We comprehensively reviewed Tony Hawk's Pro Skater 1+2 back at launch and found it to be a superb return to form for the Birdman, but now we're doing things a little different with its upcoming Xbox Series X and Xbox Series S upgrade, as there are quite a few things to talk about in regards to the improvements that have been made, as well as the unnecessarily confusing pricing structure which means most players won't get it for free, which is definitely a shame.
Let's start with the positives though. Tony Hawk's Pro Skater 1+2 now supports native 4K resolution at 60 frames per-second on Xbox Series X, along with various other visual improvements for things like textures and shadows. It's immediately noticeable compared to the standard Xbox One X version, with everything looking cleaner, crisper and more detailed. You can see specs of dirt on ramps and rails, the lighting feels more realistic in general, and reflections for the likes of puddles are now much more pronounced.
It looks really good, but we're actually even more partial to the optional 120FPS mode, which drops the resolution to 1080p, but feels like a significant boost in performance and responsiveness. Tony Hawk's games have always been twitchy, with rapid camera movements at all times, and so the constant transitions benefit heavily from that added smoothness, and make the standard 60FPS mode feel quite sluggish in comparison. We'd even go as far as to say this is probably the best use of 120 frames per-second on Xbox Series X so far.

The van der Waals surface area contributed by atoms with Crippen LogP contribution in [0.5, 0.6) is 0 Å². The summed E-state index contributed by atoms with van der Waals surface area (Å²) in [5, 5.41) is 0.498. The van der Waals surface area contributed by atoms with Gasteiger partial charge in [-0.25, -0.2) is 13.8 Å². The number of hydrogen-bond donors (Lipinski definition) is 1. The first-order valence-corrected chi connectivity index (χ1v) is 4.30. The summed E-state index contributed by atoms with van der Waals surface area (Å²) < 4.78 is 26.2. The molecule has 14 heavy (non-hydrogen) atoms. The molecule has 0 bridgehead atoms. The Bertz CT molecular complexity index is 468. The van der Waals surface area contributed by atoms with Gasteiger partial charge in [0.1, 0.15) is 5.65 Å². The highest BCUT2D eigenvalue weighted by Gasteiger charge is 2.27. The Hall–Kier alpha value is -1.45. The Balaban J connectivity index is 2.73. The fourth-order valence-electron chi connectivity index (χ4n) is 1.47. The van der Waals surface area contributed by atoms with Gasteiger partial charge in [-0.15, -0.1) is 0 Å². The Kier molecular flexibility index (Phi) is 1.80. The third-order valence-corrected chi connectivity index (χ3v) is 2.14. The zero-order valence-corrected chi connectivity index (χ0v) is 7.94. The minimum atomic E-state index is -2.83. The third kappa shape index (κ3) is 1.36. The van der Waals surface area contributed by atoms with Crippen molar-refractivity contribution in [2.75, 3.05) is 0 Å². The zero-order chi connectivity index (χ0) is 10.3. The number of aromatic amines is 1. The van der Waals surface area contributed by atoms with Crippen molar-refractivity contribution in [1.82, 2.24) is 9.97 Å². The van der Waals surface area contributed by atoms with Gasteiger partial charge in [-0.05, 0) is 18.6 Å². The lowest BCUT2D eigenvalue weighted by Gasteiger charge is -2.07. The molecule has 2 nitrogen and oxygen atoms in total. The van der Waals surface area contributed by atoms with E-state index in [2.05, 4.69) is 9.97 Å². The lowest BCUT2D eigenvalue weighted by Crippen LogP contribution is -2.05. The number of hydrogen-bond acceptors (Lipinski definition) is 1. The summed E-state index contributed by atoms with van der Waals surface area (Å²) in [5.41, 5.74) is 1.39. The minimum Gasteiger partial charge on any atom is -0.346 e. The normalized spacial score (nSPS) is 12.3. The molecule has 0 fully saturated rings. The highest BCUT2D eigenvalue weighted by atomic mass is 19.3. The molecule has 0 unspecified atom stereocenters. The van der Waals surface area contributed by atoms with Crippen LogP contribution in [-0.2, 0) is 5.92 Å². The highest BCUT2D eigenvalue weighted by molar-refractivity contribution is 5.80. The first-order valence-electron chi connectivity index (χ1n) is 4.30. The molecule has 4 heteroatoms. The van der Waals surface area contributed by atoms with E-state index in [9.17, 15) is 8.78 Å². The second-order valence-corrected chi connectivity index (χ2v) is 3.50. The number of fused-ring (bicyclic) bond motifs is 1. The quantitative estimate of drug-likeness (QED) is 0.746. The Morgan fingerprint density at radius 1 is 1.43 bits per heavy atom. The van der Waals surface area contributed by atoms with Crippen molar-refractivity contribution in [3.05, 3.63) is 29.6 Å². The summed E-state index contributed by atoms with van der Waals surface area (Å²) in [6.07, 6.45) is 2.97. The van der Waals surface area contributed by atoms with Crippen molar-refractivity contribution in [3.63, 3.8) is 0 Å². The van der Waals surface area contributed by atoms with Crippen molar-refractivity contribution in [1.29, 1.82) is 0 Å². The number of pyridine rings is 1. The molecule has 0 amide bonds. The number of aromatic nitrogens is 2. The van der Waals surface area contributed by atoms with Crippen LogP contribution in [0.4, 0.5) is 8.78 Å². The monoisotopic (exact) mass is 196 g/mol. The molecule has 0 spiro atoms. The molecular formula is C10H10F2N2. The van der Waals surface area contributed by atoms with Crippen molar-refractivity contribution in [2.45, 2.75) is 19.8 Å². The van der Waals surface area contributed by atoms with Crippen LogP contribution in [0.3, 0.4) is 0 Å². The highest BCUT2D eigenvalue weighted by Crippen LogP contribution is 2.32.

It's all very positive, then, but outside of the presentation improvements, there's nothing else particularly new. Loading times are great, yes, but the same can be said of playing the Xbox One X version on Xbox Series X. You don't get any properly new characters, levels or features, and that's where the pricing structure rears its ugly head.
Simply put, if you don't own the Digital Deluxe Edition of Tony Hawk's Pro Skater 1+2 for Xbox One, the upgrade is an extra $10 for digital owners, and completely inaccessible to anyone who bought the physical disc. If you don't have a 120FPS display and you're just getting the upgrade for improved visuals at 4K, 60FPS, it's hard to justify paying the extra $10. We've seen superb free upgrades for the likes of Marvel's Avengers and even Activision's own Crash Bandicoot 4 recently, so the lack of a free upgrade here (for most players) is undoubtedly a disappointment.
But we'll leave that choice up to you. The game itself is still absolutely great, and has added minor updates to multiplayer and the ability to replay the career since launch, which were welcome additions. It's one of the best examples of a Tony Hawk's game in over 15 years, and while the next-gen upgrade is nice, the backwards compatible Xbox One version is also still really good, so you don't need to hand over any extra cash to enjoy it.